Ligusticum porteri J.M.Coult. & Rose

One of several large, white-flowered apiacids found in moist montane habitats, widespread in the western United States east of the Sierra Nevada. Conioselinum scopulorum is easily confused with Ligusticum porteri, but the two differ as follows: Conioselinum scopulorum has fruits that are dorsally compressed (flattened parallel to the commissure where the two carpels are connate) and has prominent, linear bracts in the involucel, the longer of which are about as long as the pedicels; Ligusticum porteri has fruits that are laterally compressed (flattened perpendicular to the commissure) and the involucel is absent or minute, with the bracts ca. 1/10 the length of the pedicels.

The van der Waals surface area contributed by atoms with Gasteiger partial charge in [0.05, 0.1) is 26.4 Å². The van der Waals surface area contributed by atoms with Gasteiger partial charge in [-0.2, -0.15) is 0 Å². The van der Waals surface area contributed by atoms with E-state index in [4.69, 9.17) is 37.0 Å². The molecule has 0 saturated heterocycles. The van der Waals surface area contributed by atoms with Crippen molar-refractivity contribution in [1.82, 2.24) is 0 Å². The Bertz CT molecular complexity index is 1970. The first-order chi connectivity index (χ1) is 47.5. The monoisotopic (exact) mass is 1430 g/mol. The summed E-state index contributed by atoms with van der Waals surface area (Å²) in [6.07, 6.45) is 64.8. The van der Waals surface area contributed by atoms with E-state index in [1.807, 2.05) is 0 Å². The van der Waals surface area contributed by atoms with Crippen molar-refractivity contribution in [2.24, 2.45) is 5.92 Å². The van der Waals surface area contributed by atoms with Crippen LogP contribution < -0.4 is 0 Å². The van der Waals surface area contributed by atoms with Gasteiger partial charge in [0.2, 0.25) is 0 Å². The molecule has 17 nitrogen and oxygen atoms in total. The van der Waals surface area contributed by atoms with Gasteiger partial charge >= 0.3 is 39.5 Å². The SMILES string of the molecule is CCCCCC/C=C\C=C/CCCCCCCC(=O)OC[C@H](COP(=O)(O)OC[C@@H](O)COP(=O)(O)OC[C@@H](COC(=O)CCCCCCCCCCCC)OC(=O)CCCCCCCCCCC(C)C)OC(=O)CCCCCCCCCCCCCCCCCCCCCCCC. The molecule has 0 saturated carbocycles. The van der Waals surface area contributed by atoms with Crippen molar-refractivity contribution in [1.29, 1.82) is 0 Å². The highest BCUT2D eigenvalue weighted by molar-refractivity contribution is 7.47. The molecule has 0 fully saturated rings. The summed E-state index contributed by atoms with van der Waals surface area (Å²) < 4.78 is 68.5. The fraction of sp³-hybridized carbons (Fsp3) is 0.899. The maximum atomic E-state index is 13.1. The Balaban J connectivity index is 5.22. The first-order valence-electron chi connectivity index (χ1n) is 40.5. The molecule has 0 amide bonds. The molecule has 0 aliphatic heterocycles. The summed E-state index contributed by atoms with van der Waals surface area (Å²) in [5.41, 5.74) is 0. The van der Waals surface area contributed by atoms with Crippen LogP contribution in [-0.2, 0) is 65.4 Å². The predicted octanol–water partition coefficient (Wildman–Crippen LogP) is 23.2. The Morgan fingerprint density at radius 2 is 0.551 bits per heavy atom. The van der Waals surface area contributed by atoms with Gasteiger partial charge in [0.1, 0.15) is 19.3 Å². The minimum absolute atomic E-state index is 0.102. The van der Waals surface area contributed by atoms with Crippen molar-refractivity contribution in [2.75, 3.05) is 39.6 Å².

An inflorescence at San Pedro Parks, Jemez Mountains, Rio Arriba County, New Mexico, 25 Jun 2010.

View of a portion of an inflorescence from below; a couple of minute bracts in the involucels are visible but quite inconspicuous, 25 Jun 2010.

Plant habit, San Pedro Parks, 25 Jun 2010.

A basal leaf at San Pedro Parks, 25 Jun 2010.

An inflorescence at San Pedro Parks, 25 Jun 2010.

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